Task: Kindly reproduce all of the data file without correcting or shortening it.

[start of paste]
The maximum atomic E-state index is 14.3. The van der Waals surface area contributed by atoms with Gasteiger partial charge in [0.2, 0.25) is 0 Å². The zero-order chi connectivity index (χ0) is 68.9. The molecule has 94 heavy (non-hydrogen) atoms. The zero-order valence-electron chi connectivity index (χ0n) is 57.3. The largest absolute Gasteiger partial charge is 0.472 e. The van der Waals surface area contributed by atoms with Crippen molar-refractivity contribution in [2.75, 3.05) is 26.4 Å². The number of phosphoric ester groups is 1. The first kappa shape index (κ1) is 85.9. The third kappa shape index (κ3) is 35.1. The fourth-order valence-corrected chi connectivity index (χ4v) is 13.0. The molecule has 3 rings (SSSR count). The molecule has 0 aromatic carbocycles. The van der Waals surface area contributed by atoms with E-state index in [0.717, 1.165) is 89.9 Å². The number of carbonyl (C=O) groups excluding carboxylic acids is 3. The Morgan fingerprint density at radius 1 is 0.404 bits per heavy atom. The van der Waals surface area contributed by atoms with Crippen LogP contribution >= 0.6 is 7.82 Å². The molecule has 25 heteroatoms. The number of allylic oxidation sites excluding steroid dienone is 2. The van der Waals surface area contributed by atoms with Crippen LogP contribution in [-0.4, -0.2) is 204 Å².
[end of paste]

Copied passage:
The maximum atomic E-state index is 14.3. The van der Waals surface area contributed by atoms with Gasteiger partial charge in [0.2, 0.25) is 0 Å². The zero-order chi connectivity index (χ0) is 68.9. The molecule has 94 heavy (non-hydrogen) atoms. The zero-order valence-electron chi connectivity index (χ0n) is 57.3. The largest absolute Gasteiger partial charge is 0.472 e. The van der Waals surface area contributed by atoms with Crippen molar-refractivity contribution in [2.75, 3.05) is 26.4 Å². The number of phosphoric ester groups is 1. The first kappa shape index (κ1) is 85.9. The third kappa shape index (κ3) is 35.1. The fourth-order valence-corrected chi connectivity index (χ4v) is 13.0. The molecule has 3 rings (SSSR count). The molecule has 0 aromatic carbocycles. The van der Waals surface area contributed by atoms with E-state index in [0.717, 1.165) is 89.9 Å². The number of carbonyl (C=O) groups excluding carboxylic acids is 3. The Morgan fingerprint density at radius 1 is 0.404 bits per heavy atom. The van der Waals surface area contributed by atoms with Crippen LogP contribution >= 0.6 is 7.82 Å². The molecule has 25 heteroatoms. The number of allylic oxidation sites excluding steroid dienone is 2. The van der Waals surface area contributed by atoms with Crippen LogP contribution in [-0.4, -0.2) is 204 Å².